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How to hyperlink in PowerPoint (best practices)

In this post you’ll learn how to hyperlink in PowerPoint.

And the reason that hyperlinking in PowerPoint is important is that it allows you to jump around within your presentation or open documents outside of your presentation without leaving Slideshow Mode.

This allows you to create interactive and non-linear presentations. Common things you might use hyperlinks for in PowerPoint are:

  • Hyperlinking to another slide in your presentation
  • Opening a document or file on your computer
    Jumping to a page on the internet
  • Open another PowerPoint presentation or slide show
  • Create the mouseover text effect in PowerPoint (using ScreenTips)

The other great thing about hyperlinks in PowerPoint is that they automatically convert to the PDF file format. For details on how to convert PowerPoint into the PDF file format, read our guide here.

Table of Contents

A hyperlink is typically clickable text that jumps you to a location online, opens a file on your computer or performs some other action when you click it.

An online hyperlink can be written in two ways:

  1. As the full URL address you are jumping to: For example, visit our website www.nutsandboltsspeedtraining.com
  2. As shortened text with the hyperlink embedded inside the text (which is how it works in the Microsoft Office suite): For example: Visit our website here (with the entire URL address embedded in the text ‘here‘).

This is an important distinction to make, as most of the hyperlinks you add in PowerPoint, Word and Excel are clickable text or objects, with the hyperlink embedded within.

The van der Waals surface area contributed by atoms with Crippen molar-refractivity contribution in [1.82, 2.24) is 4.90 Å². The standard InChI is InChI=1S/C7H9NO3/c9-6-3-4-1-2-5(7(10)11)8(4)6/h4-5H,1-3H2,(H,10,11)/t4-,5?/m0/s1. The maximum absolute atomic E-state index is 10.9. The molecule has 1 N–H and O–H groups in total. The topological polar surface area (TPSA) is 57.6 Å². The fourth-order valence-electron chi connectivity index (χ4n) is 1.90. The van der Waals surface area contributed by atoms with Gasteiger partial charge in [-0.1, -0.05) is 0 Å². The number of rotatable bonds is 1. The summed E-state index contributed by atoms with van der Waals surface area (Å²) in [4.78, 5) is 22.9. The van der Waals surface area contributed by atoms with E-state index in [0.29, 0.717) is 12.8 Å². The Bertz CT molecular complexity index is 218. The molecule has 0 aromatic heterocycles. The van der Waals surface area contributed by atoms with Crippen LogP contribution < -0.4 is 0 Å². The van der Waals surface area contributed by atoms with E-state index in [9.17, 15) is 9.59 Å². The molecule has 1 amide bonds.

You can use hyperlinks in the Microsoft Office suite to do a variety of things like:

  • Open a web page online
  • Open files or documents on your computer
  • Jump to a specific section in your document
  • Create new documents (that you can begin editing)
  • Start an email message

These hyperlinks can be embedded (as you’ll learn to do below) in text, shapes, pictures, charts, etc., allowing you to create interactive documents.

That is, people can click on things within your document to perform certain tasks, navigate to specific sections of your presentation or even open custom slide shows (if you have already set them up).

NOTE: In PowerPoint, you can also use clickable objects to trigger animated effects, but these are NOT hyperlinks. To learn how to set up trigger objects to fire your animations (like making objects appear and disappear), read our guide here.

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To hyperlink to another slide in PowerPoint, the first thing you need is some text or an object to anchor your hyperlink in. Once you have the object, simply select the text or object and hit Ctrl+K on your keyboard to open the Insert Hyperlink dialog box.

The hyperlink shortcut is control plus K in PowerPoint

If you do not like keyboard shortcuts, you can alternatively open the Insert Hyperlink dialog box using your Ribbon.

Select your object, click the insert tab, open the Link drop down and click Insert Link

To add a link to an object (or block of text) using the PowerPoint Ribbon, simply:

  1. Select your text or object that you want to use as the anchor for link
  2. Click the Insert tab
  3. Open the Link drop down
  4. Select Insert Link…
Regardless of how you open the Insert Hyperlink dialog box, this is where you can now control the destination of your hyperlink. Your destination can be a webpage, a place within your current document, a new Microsoft Office document, or an email message.
The Insert Hyperlink dialog box is where you control the destination of your hyperlinks in PowerPoint

For this example, I have done the following in the Insert Hyperlink dialog box:

  1. Selected a Place in this Document
  2. Selected Slide 3 (the slide I want to jump to within this presentation)
  3. Clicked OK

You can choose for yourself where you want your hyperlink to link to. Just keep in mind that a hyperlink can only have a single destination. A hyperlink cannot link to multiple locations at the same time.

Instead of using hyperlinks to jump around your presentation, you can also use action buttons. To learn about action buttons, see GFC Global’s blog post here.

Note. To use the Show and Return feature at the bottom of the Slide preview window, you need to hyperlink to a Custom Slideshow.  That is, a smaller subset of your slides that you set up.